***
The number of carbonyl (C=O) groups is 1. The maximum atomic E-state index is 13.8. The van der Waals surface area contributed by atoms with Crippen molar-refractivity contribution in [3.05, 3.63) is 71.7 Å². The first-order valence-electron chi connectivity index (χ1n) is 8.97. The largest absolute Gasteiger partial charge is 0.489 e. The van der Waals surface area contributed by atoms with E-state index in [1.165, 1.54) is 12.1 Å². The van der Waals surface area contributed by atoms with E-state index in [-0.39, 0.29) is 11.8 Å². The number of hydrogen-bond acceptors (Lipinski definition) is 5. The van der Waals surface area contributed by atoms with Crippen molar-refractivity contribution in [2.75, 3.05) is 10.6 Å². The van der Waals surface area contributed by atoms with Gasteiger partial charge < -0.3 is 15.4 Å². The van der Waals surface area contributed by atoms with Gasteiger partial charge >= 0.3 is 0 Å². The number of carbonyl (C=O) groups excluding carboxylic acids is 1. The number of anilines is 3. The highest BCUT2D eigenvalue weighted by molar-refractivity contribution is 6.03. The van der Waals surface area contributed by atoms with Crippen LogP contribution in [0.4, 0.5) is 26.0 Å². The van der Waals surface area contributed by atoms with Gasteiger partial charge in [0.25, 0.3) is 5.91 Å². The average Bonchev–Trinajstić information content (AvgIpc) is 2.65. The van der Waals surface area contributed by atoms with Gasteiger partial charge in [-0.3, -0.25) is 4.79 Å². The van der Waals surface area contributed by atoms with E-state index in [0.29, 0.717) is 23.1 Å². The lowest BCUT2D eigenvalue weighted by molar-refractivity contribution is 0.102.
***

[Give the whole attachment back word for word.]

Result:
The number of carbonyl (C=O) groups is 1. The maximum atomic E-state index is 13.8. The van der Waals surface area contributed by atoms with Crippen molar-refractivity contribution in [3.05, 3.63) is 71.7 Å². The first-order valence-electron chi connectivity index (χ1n) is 8.97. The largest absolute Gasteiger partial charge is 0.489 e. The van der Waals surface area contributed by atoms with E-state index in [1.165, 1.54) is 12.1 Å². The van der Waals surface area contributed by atoms with E-state index in [-0.39, 0.29) is 11.8 Å². The number of hydrogen-bond acceptors (Lipinski definition) is 5. The van der Waals surface area contributed by atoms with Crippen molar-refractivity contribution in [2.75, 3.05) is 10.6 Å². The van der Waals surface area contributed by atoms with Gasteiger partial charge < -0.3 is 15.4 Å². The van der Waals surface area contributed by atoms with Gasteiger partial charge >= 0.3 is 0 Å². The number of carbonyl (C=O) groups excluding carboxylic acids is 1. The number of anilines is 3. The highest BCUT2D eigenvalue weighted by molar-refractivity contribution is 6.03. The van der Waals surface area contributed by atoms with Crippen LogP contribution in [0.4, 0.5) is 26.0 Å². The van der Waals surface area contributed by atoms with Gasteiger partial charge in [0.25, 0.3) is 5.91 Å². The average Bonchev–Trinajstić information content (AvgIpc) is 2.65. The van der Waals surface area contributed by atoms with Gasteiger partial charge in [-0.3, -0.25) is 4.79 Å². The van der Waals surface area contributed by atoms with E-state index in [0.29, 0.717) is 23.1 Å². The lowest BCUT2D eigenvalue weighted by molar-refractivity contribution is 0.102.